Alexander and Diogenes, 1848
Oil on canvas
Landseer’s dogs act out the ancient story of Alexander’s encounter with Diogenes. The Emperor offered to give the philosopher any favour he asked; Diogenes asked merely that Alexander would stand aside and stop blocking the sunlight. This is one of the most anthropomorphic and lighthearted of Landseer’s compositions. A photograph of it (see below) was found among Darwin’s collection of images relating to his Expression of the Emotions in Man and Animals, a startling discovery. Correspondence with Riviere makes it clear that Darwin seriously considered using the head of Landseer’s 'Alexander' as a model for the expression of an aggressive dog. This was despite the fact that its knitted brow is completely unnatural for the animal. For whatever reason, Landseer’s image was not used in the end. Nevertheless, the episode reveals a fascinating link between popular notions of animal psychology and Darwin’s conviction that human mentality stemmed from that of animal ancestors.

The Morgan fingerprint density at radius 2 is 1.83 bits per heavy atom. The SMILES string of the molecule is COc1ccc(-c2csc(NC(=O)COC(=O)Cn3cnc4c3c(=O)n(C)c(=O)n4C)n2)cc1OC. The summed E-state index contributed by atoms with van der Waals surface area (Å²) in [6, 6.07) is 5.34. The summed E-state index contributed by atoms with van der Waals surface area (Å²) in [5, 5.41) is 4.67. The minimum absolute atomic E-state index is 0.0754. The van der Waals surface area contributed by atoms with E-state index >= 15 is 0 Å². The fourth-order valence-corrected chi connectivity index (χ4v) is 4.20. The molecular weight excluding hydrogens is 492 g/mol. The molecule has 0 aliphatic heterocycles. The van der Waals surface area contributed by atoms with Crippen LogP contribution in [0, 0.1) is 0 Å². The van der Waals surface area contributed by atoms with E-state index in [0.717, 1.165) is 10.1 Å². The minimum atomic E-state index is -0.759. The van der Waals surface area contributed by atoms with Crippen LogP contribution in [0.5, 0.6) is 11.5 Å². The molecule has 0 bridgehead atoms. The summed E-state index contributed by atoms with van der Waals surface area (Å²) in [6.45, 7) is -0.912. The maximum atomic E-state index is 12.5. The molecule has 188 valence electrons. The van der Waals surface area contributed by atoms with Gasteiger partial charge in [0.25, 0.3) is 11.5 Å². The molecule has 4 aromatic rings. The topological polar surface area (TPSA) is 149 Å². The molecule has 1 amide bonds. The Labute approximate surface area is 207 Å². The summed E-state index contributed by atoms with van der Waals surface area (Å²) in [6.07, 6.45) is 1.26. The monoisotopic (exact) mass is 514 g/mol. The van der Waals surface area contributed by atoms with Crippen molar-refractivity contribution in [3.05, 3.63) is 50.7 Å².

Tate, London. Bequeathed by Jacob Bell, 1859